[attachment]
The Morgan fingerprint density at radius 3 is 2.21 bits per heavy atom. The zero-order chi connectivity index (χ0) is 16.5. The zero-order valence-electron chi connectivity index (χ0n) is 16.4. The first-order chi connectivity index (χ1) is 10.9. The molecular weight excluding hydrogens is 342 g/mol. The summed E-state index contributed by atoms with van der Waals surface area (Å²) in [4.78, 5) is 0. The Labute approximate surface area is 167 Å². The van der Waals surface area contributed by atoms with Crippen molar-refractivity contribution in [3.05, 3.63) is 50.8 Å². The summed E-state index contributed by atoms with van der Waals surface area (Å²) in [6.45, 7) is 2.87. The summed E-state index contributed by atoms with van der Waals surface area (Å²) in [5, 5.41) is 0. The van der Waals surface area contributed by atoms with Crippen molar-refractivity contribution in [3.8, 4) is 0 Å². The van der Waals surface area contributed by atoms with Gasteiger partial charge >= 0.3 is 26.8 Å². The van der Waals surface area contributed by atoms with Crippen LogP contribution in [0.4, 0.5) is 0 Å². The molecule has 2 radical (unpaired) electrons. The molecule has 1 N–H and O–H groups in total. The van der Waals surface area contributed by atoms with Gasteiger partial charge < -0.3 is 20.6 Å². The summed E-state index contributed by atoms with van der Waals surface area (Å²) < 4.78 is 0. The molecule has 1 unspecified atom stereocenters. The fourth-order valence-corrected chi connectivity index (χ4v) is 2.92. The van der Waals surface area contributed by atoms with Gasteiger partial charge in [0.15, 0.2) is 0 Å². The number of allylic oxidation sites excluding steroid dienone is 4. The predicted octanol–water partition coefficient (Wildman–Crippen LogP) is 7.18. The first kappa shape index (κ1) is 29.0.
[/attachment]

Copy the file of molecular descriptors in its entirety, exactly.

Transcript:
The Morgan fingerprint density at radius 3 is 2.21 bits per heavy atom. The zero-order chi connectivity index (χ0) is 16.5. The zero-order valence-electron chi connectivity index (χ0n) is 16.4. The first-order chi connectivity index (χ1) is 10.9. The molecular weight excluding hydrogens is 342 g/mol. The summed E-state index contributed by atoms with van der Waals surface area (Å²) in [4.78, 5) is 0. The Labute approximate surface area is 167 Å². The van der Waals surface area contributed by atoms with Crippen molar-refractivity contribution in [3.05, 3.63) is 50.8 Å². The summed E-state index contributed by atoms with van der Waals surface area (Å²) in [6.45, 7) is 2.87. The summed E-state index contributed by atoms with van der Waals surface area (Å²) in [5, 5.41) is 0. The van der Waals surface area contributed by atoms with Crippen molar-refractivity contribution in [3.8, 4) is 0 Å². The van der Waals surface area contributed by atoms with Gasteiger partial charge >= 0.3 is 26.8 Å². The van der Waals surface area contributed by atoms with Crippen LogP contribution in [0.4, 0.5) is 0 Å². The molecule has 2 radical (unpaired) electrons. The molecule has 1 N–H and O–H groups in total. The van der Waals surface area contributed by atoms with Gasteiger partial charge < -0.3 is 20.6 Å². The summed E-state index contributed by atoms with van der Waals surface area (Å²) < 4.78 is 0. The molecule has 1 unspecified atom stereocenters. The fourth-order valence-corrected chi connectivity index (χ4v) is 2.92. The van der Waals surface area contributed by atoms with Gasteiger partial charge in [0.15, 0.2) is 0 Å². The number of allylic oxidation sites excluding steroid dienone is 4. The predicted octanol–water partition coefficient (Wildman–Crippen LogP) is 7.18. The first kappa shape index (κ1) is 29.0.